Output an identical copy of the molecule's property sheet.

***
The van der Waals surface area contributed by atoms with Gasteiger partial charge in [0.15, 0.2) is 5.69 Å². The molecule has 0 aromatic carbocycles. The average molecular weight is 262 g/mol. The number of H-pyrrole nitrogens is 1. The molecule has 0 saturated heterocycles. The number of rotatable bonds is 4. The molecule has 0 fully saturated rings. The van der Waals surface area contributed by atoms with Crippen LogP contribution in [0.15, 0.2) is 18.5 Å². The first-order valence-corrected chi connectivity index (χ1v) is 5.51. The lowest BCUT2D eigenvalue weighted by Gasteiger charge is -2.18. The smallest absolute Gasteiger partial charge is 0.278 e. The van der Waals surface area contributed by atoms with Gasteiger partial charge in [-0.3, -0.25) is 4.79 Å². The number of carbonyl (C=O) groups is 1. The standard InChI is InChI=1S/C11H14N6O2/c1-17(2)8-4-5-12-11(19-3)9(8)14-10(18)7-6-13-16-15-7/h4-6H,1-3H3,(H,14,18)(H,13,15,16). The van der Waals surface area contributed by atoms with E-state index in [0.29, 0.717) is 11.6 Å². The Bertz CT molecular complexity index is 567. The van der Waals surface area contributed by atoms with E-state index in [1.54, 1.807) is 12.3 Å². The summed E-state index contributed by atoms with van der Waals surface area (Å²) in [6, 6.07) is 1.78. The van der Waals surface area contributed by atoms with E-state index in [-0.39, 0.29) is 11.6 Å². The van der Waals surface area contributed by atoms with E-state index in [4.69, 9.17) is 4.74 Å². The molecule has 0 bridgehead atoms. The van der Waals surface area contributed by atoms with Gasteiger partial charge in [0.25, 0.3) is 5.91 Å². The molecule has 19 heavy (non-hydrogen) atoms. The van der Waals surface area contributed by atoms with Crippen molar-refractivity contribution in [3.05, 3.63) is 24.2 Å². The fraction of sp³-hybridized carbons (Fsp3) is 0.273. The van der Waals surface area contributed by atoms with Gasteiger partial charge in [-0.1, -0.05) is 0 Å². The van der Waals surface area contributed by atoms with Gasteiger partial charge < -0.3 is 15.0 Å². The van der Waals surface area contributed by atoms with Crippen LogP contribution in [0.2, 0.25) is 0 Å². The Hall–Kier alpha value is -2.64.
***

The van der Waals surface area contributed by atoms with Gasteiger partial charge in [0.15, 0.2) is 5.69 Å². The molecule has 0 aromatic carbocycles. The average molecular weight is 262 g/mol. The number of H-pyrrole nitrogens is 1. The molecule has 0 saturated heterocycles. The number of rotatable bonds is 4. The molecule has 0 fully saturated rings. The van der Waals surface area contributed by atoms with Crippen LogP contribution in [0.15, 0.2) is 18.5 Å². The first-order valence-corrected chi connectivity index (χ1v) is 5.51. The lowest BCUT2D eigenvalue weighted by Gasteiger charge is -2.18. The smallest absolute Gasteiger partial charge is 0.278 e. The van der Waals surface area contributed by atoms with Gasteiger partial charge in [-0.3, -0.25) is 4.79 Å². The number of carbonyl (C=O) groups is 1. The standard InChI is InChI=1S/C11H14N6O2/c1-17(2)8-4-5-12-11(19-3)9(8)14-10(18)7-6-13-16-15-7/h4-6H,1-3H3,(H,14,18)(H,13,15,16). The van der Waals surface area contributed by atoms with E-state index in [0.29, 0.717) is 11.6 Å². The Bertz CT molecular complexity index is 567. The van der Waals surface area contributed by atoms with E-state index in [1.54, 1.807) is 12.3 Å². The summed E-state index contributed by atoms with van der Waals surface area (Å²) in [6, 6.07) is 1.78. The van der Waals surface area contributed by atoms with E-state index in [-0.39, 0.29) is 11.6 Å². The van der Waals surface area contributed by atoms with E-state index in [4.69, 9.17) is 4.74 Å². The molecule has 0 bridgehead atoms. The van der Waals surface area contributed by atoms with Gasteiger partial charge in [0.25, 0.3) is 5.91 Å². The molecule has 19 heavy (non-hydrogen) atoms. The van der Waals surface area contributed by atoms with Crippen molar-refractivity contribution in [3.05, 3.63) is 24.2 Å². The fraction of sp³-hybridized carbons (Fsp3) is 0.273. The van der Waals surface area contributed by atoms with Gasteiger partial charge in [-0.1, -0.05) is 0 Å². The van der Waals surface area contributed by atoms with Gasteiger partial charge < -0.3 is 15.0 Å². The van der Waals surface area contributed by atoms with Crippen LogP contribution in [0.2, 0.25) is 0 Å². The Hall–Kier alpha value is -2.64.